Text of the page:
Why It Matters

Cristy Dwyer – December 2010

“Older workers who lose their jobs could pose a policy problem if they lose their ability to be self-sufficient. “That’s what we should be worrying about,” said Carl E. Van Horn, professor of public policy and director of the John J. Heldrich Center for Workforce Development at Rutgers University, “what it means to this class of the new unemployables, people who have been cast adrift at a very vulnerable part of their career and their life.” 1 (Motoko Rich, NY Times, 2010.)

Unemployment among those over age 50 is at an all time high. As the baby boomers come of age and Social Security coffers dwindle, life expectancy and costs of living continue to increase while many pensions are in decline or disappearing altogether. Recently organizations like AARP have reported the complaints of ageism and discrimination in hiring practices since 2008 among those over age 50, as reported to Equal Employment Opportunity Commission (EEOC), have skyrocketed. This confirms what many older unemployed Americans already knew—“Since the economic collapse, there are not enough jobs being created for the population as a whole, much less for those in the twilight of their careers.” 2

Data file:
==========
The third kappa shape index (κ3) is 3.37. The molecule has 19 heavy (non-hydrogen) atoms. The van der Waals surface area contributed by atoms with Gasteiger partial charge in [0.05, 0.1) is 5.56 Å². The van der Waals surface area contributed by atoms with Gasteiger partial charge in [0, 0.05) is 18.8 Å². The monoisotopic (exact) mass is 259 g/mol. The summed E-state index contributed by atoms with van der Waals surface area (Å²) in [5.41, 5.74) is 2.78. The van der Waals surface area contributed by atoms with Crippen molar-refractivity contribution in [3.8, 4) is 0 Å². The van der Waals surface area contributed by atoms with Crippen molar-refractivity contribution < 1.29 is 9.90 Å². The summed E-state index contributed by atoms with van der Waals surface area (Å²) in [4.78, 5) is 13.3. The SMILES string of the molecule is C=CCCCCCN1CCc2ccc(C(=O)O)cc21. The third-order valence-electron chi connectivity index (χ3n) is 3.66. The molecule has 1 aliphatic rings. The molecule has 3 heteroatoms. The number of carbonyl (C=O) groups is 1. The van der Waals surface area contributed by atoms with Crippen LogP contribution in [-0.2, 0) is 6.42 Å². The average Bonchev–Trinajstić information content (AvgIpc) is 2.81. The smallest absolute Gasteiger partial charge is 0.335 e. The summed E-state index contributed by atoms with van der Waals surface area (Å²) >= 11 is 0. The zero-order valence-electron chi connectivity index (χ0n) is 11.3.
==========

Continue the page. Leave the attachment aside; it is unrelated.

In a culture that arguably worships at the alter of youth, how can our ubiquitous media resources be harnessed in conjunction with carefully crafted social policies that will, whenever possible, utilize existing public and private programs in an effort to mitigate, lessen and ultimately end the real or perceived disenfranchisement of this segment of the population?

Issues of discrimination and ageism notwithstanding, the fiscal impacts of continuing to allow the discouragement of this significant group of people from the workforce are untenable. In the midst of rapidly deflating Social Security and Medicare system, can we afford not to ensure this—or any other emerging group—can find meaningful employment if they are ready, willing and able to work?

1 Motoko Rich, “For The Unemployed Over 50, Fears of Never Working Again,” The New York Times, September 19, 2010, sec. A1.

http://www.nytimes.com/2010/09/20/business/economy/20older.html?_r=1&scp=1&sq=f or%20the%20unemployed%20over%2050,%20fears%20of%20never%20working%20ag ain&st=cse

2 Rich, Over 50 Fear of Never Working Again,1.

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